Haines & Maassen Metallhandelsgesellschaft mbH



Te

Tellurium

Melting point

449.5° Celsius Tellur

Specific weight

6.25 g/cm3

Abundance of element

10-6

Colour

silvery-white

Atomic number

52

Boiling point

989.8° +/- 3.8° Celsius

Purities available

Tellurium 99%,
Tellurium 99.5%,
Tellurium 99.9%,
Tellurium 99.97%
higher purities on request

Forms available

Ingots, rods, powder, plates
special form on request

Packing

50/100 kg drums
Small quantities in cans or in cardbord boxes

Buying tellurium

If you would like to buy tellurium or find out our current tellurium price please click here for our contact information. We would also appreciate your call at +49 228 946510.

 

Tellurium: Use/tellurium alloys

Tellurium alloys are used by the cable industry in form of copper tellurium for the production of lead cables in order to improve the mechanical processing (machinability) of copper. In its main application as ferrotellurium it improves the machinability of steels. Tellurium is also used in the chemical industry as rubber- and plastics additive and in the semiconductor industry. A small application field is in form of bismuth telluride in thermoelectric cooling of elements in minirefrigerators. Ultrapure tellurium finds new applications particularly in the production of photo- resp. solar cells (mostly in form of cadmium telluride).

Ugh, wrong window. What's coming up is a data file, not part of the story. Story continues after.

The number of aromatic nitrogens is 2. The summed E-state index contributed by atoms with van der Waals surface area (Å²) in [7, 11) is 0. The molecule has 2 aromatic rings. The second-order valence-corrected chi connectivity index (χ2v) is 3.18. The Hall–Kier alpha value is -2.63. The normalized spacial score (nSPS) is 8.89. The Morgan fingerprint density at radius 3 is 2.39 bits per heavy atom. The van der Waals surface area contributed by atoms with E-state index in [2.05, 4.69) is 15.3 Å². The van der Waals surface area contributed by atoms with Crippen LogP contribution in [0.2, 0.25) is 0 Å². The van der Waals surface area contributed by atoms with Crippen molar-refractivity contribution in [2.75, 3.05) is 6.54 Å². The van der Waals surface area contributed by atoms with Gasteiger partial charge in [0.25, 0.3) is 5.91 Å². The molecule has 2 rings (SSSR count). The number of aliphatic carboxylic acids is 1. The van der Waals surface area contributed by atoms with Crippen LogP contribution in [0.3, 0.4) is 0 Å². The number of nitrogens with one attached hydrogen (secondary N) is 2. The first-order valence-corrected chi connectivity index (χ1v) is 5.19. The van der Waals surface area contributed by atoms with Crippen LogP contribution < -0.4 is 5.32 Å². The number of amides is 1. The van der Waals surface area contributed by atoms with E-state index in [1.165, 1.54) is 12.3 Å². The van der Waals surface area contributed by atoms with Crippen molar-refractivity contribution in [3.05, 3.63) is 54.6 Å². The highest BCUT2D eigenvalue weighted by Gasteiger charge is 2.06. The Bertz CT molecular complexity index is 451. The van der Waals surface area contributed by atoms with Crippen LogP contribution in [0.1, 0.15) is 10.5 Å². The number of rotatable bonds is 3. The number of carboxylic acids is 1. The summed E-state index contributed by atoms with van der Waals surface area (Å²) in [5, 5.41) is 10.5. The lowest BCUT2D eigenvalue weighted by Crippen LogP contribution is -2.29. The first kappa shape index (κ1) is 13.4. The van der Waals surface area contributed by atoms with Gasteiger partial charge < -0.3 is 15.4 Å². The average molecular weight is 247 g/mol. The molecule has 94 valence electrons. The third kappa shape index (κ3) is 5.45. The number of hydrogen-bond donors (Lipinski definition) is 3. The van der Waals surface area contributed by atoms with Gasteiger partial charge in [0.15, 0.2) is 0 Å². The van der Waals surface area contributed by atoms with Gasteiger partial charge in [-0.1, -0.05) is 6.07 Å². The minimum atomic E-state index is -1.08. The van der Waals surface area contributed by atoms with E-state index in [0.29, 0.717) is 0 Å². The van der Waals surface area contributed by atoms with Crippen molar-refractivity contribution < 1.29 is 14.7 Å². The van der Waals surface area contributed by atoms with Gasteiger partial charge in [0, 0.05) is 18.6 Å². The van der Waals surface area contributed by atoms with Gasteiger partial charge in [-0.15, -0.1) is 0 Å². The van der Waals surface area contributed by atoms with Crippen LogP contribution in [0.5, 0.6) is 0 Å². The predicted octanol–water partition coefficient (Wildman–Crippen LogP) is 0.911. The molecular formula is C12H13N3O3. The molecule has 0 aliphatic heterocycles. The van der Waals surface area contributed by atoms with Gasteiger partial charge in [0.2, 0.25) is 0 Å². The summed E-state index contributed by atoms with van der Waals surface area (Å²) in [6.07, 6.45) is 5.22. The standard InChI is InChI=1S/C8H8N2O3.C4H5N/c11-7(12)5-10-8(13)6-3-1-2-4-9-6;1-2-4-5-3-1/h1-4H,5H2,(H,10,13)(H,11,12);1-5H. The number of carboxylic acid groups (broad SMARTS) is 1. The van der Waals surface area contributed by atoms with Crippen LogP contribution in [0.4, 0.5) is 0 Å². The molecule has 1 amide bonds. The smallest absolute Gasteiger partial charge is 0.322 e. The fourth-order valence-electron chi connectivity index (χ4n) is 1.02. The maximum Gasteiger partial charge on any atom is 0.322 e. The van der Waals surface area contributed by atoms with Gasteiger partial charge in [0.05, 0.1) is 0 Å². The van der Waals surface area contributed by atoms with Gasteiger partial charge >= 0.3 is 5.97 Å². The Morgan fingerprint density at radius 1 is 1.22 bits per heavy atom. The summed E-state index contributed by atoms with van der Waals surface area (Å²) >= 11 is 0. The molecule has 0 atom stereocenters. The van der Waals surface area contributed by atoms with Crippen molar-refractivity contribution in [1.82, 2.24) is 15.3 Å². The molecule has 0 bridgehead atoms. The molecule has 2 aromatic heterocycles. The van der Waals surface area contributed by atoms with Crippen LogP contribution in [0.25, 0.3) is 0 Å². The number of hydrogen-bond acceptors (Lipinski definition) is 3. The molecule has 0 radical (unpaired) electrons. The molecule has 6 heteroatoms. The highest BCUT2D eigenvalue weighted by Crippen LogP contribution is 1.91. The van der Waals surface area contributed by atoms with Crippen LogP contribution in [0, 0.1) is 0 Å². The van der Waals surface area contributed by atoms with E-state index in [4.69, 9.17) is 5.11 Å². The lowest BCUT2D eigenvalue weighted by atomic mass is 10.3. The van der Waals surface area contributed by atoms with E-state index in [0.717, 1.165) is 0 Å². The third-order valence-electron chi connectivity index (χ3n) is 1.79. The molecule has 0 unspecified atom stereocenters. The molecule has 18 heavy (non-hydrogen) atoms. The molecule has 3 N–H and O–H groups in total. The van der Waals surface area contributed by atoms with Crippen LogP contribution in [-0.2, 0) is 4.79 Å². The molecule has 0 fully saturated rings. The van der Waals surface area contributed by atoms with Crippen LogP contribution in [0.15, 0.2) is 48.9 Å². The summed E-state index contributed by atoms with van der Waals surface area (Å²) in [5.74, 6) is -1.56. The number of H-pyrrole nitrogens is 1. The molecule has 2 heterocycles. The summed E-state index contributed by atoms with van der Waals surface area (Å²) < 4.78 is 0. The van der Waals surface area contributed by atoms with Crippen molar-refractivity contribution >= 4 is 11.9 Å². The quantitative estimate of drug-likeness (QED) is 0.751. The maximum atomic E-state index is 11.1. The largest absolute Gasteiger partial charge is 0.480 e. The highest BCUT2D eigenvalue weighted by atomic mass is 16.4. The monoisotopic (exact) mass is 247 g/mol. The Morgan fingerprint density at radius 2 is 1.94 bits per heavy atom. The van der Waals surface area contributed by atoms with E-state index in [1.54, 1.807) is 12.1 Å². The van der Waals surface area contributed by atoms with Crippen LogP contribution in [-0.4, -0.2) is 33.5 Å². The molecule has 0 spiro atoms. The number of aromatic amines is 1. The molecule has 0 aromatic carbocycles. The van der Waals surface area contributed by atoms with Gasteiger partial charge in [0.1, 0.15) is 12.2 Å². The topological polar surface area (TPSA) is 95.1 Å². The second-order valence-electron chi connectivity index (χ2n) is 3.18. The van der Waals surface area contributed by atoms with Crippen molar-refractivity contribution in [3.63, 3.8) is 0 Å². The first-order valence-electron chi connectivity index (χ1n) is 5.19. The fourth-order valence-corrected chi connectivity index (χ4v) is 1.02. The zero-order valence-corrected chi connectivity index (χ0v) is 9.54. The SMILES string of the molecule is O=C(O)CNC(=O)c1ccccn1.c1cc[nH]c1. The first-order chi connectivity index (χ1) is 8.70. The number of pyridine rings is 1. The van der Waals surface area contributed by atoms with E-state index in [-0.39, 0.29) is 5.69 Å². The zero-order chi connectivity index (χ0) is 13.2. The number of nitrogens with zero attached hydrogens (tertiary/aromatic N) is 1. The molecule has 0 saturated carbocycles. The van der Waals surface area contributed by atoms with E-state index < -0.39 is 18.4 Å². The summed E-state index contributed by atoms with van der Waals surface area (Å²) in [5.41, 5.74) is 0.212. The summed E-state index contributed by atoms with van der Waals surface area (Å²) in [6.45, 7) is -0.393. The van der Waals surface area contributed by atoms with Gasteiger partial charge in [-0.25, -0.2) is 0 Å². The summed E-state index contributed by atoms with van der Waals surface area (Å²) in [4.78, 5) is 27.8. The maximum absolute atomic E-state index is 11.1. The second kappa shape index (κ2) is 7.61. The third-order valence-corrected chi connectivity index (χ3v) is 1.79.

Tellurium: Special properties

Tellurium is closely allied with selenium and has similar characteristics. In particular its properties as semiconductor gained importance recently. Tellurium is classified as toxic, already a brief contact can lead to a “garlic-like” taste in the mouth. Tellurium is hard, brittle and has a typical metallic gloss. It burns with a blue-green flame, forming TeO2.

 

Tellurium: History occurrence production

Tellurium was discovered by Baron F.J. Müller von Reichenstein in Transylvania/ Romania in 1783. Tellurium is not mined directly as ore but as a typical by-metal in the electrolytic refining of copper (in the so-called anode sludge) resp. to a smaller extent in lead refining. The world output of tellurium can only be estimated, there are hardly any reliable statistics. Market participants stated figures between 100 and 350 t for 2011.